Rev Küster was in charge from 1839 to 1859. The missionaries initially also worked as teachers at the station and often offered their services to the surrounding farmers as well. This meant that the farmers’ children were baptised by them and given medical help. Good wheat harvests, indigenous wood and the use of the water mill by the white farmers of the surrounding area generated enough money so that a school could be built in 1864. During both world wars, the German leaders of the mission station were interned. After the Second World War, problems with poor church attendance, livestock theft, alcohol abuse and liquor smuggling started to increase. In 1970 the Moravians withdrew from the control of the village and in 1996 the ownership was transferred to the community. The Fingos who had to move to the Ciskei in 1976 due to Group Areas Act, returned to Clarkson and the surrounding farms in 1994.

Oukop Hill lookout in Cradock

Jeffreys Bay coastline

For the best panoramic view of the town of Cradock, you have to take a drive or walk up Oukop.

The view from the top over the Great Fish River and Cradock is superb.  About 20 meters from the road around the summit of the hill you can see various etchings in the ironstone, carved by British soldiers during the Anglo-Boer War. This hill was used as a lookout post during the Anglo-Boer war and some of the troops killed time by carving these etchings. The best known of the soldiers’ etchings can be found on the western face of a 3m high plinth of ironstone.  The words read “What avail a man if he gain the whole world and lose his own soul”.

A leisurely trip there, a stroll around the hill enjoying the panoramic views and stopping to view the etchings will take about an hour and a half. The beacon on the summit is only about 3 km from the Town Hall.  The land belongs to the municipality, is open to the public 24 hours a day every day of the year and entry is free of any charge or permit.

Rhodes Village

Storms River Village wheelbarrow garden

Rhodes Village can be found in the remote southern Drakensberg of the Eastern Cape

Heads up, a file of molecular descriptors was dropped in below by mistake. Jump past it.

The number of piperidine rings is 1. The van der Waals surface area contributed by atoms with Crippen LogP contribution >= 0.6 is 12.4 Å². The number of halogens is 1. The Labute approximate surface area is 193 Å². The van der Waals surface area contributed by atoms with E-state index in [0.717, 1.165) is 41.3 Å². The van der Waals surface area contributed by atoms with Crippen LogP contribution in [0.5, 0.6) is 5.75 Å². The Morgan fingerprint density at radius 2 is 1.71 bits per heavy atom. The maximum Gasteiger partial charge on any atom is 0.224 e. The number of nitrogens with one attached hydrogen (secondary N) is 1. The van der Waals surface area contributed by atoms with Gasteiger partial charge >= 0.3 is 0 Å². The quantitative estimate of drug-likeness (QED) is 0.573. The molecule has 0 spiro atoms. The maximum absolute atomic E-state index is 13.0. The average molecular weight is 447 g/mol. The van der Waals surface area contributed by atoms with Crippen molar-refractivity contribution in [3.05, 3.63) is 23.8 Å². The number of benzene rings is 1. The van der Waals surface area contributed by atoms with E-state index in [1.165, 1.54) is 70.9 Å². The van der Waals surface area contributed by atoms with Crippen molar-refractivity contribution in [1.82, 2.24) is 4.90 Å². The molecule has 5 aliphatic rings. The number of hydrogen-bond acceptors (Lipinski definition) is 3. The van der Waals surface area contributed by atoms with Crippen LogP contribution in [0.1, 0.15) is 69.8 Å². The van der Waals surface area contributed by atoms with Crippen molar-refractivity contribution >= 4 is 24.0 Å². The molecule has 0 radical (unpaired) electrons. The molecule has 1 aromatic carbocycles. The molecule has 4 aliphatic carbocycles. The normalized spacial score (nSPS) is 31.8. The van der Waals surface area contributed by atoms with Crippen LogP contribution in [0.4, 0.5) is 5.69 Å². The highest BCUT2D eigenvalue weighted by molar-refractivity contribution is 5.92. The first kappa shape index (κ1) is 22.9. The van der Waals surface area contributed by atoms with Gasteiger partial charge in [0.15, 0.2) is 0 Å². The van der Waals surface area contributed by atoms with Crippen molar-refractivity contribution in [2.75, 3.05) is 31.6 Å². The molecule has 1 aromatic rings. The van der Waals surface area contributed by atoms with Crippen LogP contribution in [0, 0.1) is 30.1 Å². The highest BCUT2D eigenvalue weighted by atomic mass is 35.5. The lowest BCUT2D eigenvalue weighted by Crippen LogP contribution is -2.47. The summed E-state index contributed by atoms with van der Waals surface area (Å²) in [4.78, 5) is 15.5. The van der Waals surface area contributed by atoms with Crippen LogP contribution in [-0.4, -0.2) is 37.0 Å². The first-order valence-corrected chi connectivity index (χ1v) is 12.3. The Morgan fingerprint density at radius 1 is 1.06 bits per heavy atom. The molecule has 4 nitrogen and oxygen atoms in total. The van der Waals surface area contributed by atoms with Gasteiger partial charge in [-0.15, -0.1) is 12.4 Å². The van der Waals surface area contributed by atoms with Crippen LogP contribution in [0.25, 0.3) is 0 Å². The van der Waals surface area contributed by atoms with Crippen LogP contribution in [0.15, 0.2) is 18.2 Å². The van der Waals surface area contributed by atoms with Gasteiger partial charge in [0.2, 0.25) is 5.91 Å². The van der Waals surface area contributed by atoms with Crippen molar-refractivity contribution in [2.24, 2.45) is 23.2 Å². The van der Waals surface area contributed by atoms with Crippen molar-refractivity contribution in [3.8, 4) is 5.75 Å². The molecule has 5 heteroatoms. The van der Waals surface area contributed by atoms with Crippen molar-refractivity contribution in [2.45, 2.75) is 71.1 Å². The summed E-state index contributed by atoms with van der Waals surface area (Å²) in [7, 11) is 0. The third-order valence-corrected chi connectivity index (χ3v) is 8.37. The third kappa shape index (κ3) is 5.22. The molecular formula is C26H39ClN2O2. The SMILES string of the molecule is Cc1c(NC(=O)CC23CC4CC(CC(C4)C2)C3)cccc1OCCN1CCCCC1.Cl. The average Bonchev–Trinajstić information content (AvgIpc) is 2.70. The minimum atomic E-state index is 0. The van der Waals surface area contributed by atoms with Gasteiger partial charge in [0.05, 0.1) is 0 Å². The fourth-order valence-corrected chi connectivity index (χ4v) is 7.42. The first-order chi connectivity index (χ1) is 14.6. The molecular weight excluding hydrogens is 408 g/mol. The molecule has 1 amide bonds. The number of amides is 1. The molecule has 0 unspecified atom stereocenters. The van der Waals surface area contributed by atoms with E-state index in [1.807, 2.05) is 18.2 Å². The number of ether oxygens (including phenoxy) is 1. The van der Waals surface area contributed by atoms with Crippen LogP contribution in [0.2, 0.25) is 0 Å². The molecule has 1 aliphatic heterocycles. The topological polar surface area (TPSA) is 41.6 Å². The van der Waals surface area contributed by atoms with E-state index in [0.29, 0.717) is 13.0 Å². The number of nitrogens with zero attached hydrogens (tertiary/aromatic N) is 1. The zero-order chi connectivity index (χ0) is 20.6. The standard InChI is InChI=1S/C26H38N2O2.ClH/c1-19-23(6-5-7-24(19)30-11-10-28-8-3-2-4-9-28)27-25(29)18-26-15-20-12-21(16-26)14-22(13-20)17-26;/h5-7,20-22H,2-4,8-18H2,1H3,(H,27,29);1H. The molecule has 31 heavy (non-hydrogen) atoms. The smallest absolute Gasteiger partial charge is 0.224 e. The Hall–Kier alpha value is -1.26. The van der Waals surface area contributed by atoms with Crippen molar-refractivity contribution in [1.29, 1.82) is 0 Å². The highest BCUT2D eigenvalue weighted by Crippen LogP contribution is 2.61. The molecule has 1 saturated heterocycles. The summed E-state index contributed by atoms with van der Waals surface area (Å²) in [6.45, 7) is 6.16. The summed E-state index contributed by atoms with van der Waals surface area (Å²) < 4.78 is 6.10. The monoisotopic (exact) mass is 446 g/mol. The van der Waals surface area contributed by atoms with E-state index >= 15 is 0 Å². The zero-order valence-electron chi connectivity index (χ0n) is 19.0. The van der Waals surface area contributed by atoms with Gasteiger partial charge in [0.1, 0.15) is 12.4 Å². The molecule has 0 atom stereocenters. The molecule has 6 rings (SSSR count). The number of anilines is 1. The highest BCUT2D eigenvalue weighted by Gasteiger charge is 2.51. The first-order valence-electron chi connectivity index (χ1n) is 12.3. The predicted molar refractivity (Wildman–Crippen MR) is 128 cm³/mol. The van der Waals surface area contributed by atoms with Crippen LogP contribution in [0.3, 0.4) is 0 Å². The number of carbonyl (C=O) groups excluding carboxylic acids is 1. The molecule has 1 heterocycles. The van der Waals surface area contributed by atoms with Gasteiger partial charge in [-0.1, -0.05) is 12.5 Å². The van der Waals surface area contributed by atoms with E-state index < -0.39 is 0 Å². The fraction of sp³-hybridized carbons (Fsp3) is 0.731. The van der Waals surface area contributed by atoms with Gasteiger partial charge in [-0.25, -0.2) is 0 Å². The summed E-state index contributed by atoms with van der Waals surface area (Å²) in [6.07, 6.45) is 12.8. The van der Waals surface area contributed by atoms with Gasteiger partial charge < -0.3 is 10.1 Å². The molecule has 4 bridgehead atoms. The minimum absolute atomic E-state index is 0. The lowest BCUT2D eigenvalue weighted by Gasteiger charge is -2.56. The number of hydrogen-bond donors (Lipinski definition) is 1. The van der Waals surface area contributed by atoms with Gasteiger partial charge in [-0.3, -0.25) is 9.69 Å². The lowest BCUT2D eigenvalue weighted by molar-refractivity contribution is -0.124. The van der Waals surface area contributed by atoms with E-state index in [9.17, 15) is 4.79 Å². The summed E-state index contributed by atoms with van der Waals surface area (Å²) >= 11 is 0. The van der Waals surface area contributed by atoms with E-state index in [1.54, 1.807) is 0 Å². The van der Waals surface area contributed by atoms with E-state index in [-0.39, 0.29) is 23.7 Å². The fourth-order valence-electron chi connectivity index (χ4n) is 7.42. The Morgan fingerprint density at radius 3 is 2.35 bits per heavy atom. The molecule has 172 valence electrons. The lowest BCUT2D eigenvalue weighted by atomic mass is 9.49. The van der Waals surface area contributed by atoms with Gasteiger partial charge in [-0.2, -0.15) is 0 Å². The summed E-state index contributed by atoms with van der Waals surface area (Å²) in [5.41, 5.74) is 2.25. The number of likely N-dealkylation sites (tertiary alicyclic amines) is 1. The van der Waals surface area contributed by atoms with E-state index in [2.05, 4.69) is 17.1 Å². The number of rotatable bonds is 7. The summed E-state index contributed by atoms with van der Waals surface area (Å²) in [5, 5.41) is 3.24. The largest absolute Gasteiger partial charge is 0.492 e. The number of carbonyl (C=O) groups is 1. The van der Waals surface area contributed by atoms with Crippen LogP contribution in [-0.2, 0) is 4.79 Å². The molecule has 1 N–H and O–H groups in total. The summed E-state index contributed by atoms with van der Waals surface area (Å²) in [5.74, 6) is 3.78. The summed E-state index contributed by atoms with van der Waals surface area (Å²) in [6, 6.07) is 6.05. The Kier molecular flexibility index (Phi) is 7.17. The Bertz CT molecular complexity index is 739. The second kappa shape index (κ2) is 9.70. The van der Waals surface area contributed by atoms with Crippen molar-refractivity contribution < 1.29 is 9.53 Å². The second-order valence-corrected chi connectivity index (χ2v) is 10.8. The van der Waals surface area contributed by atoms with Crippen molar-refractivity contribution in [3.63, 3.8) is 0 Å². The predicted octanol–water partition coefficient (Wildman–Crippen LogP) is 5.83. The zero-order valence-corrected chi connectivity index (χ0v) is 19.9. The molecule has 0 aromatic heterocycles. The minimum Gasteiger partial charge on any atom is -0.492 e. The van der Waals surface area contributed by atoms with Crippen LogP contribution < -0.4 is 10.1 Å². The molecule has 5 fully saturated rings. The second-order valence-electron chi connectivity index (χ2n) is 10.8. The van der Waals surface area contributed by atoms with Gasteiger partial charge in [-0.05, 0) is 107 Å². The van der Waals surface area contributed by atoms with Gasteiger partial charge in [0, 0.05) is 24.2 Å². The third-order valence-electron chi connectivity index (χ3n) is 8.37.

alongside the trout-rich Bell River, near Ben Macdhui (at 3,001 m the highest mountain in the Cape region). Named after Cecil John Rhodes, the town was founded in 1891 when the farm Tintern, owned by J A Vorster, was advertised for sale in 274 erven or lots. In September 1894, the erf-holders and residents met to petition the government to proclaim Rhodes as a village under the Village Management Act of 1881. Rhodes was proclaimed a township with municipal rights in 1897.

One of the first leading lights of the early days of Rhodes was a Scottish cleric who became a dominee (minister) in the Dutch Reformed Church (NGK), Richard Ross. 

Fluent in both English and Afrikaans, Ross would alternate between the two languages each Sunday while conducting services. During the South African War (also known as the Second Anglo-Boer War), Ross was interned by the British at their concentration camp in Aliwal North. After the war, he vowed to preach only in Afrikaans. The NGK congregation of Rossville was established in 1892 and named for the Rev Ross.

Rhodes Conservation Area was proclaimed through gazetted By-Laws in 1997 under the auspices of the National Monuments Act.

Rhodes Village is a tranquil place of karoohuisies and Victoria-era cottages amidst tall trees (all introduced, as the village is above the tree line). The gentle cooing of turtledoves and the bleating of sheep hardly disturb the quiet dirt streets with their grassy verges, bounded by water furrows lined with dressed stones or river rocks.

Across the pastures, the northern boundary is marked by the Bell River, where the wild trout are. To the south lies the commonage, a peaceful tract of montane grassland with many endemic alpine and sub-alpine plants and flowers. Here you will find the vulture restaurant, frequented by the threatened Cape griffon (Gyps coprotheres) and the bearded vulture (Gypaetus barbatus).

Rhodes has lots to do for nature lovers seeking the thrill of adventure with everything from wild trout fly fishing to alpine skiing, birding, quad biking, flower viewing, horse riding, greywing hunting, hiking, mountain biking and many other “mountain magic” activities and challenges.

The tranquil village ambience makes for an ideal getaway for city dwellers seeking a break from the stresses of big city life.

Special offers in Storms River Village